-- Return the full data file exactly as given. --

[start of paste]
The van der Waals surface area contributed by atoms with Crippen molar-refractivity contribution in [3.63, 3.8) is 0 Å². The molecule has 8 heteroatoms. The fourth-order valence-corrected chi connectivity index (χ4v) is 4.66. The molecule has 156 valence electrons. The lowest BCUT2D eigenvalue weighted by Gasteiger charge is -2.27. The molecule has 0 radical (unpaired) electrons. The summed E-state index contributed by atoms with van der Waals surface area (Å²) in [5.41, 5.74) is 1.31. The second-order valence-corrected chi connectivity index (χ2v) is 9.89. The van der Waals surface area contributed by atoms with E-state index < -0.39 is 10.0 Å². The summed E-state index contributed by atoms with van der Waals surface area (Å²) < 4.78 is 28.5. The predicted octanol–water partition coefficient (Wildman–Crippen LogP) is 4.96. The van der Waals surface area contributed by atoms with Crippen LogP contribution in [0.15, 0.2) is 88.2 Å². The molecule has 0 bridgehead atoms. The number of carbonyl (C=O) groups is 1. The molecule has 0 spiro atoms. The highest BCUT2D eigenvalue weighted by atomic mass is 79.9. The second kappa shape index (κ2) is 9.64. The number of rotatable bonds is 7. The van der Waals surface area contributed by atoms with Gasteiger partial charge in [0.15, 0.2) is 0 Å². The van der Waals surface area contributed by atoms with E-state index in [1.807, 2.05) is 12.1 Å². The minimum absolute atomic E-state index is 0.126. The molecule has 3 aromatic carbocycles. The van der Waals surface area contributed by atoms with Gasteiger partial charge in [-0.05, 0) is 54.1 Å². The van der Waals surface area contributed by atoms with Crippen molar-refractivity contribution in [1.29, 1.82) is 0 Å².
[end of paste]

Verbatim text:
The van der Waals surface area contributed by atoms with Crippen molar-refractivity contribution in [3.63, 3.8) is 0 Å². The molecule has 8 heteroatoms. The fourth-order valence-corrected chi connectivity index (χ4v) is 4.66. The molecule has 156 valence electrons. The lowest BCUT2D eigenvalue weighted by Gasteiger charge is -2.27. The molecule has 0 radical (unpaired) electrons. The summed E-state index contributed by atoms with van der Waals surface area (Å²) in [5.41, 5.74) is 1.31. The second-order valence-corrected chi connectivity index (χ2v) is 9.89. The van der Waals surface area contributed by atoms with E-state index < -0.39 is 10.0 Å². The summed E-state index contributed by atoms with van der Waals surface area (Å²) < 4.78 is 28.5. The predicted octanol–water partition coefficient (Wildman–Crippen LogP) is 4.96. The van der Waals surface area contributed by atoms with Crippen LogP contribution in [0.15, 0.2) is 88.2 Å². The molecule has 0 bridgehead atoms. The number of carbonyl (C=O) groups is 1. The molecule has 0 spiro atoms. The highest BCUT2D eigenvalue weighted by atomic mass is 79.9. The second kappa shape index (κ2) is 9.64. The number of rotatable bonds is 7. The van der Waals surface area contributed by atoms with Gasteiger partial charge in [0.15, 0.2) is 0 Å². The van der Waals surface area contributed by atoms with E-state index in [1.807, 2.05) is 12.1 Å². The minimum absolute atomic E-state index is 0.126. The molecule has 3 aromatic carbocycles. The van der Waals surface area contributed by atoms with Gasteiger partial charge in [-0.05, 0) is 54.1 Å². The van der Waals surface area contributed by atoms with Crippen molar-refractivity contribution in [1.29, 1.82) is 0 Å².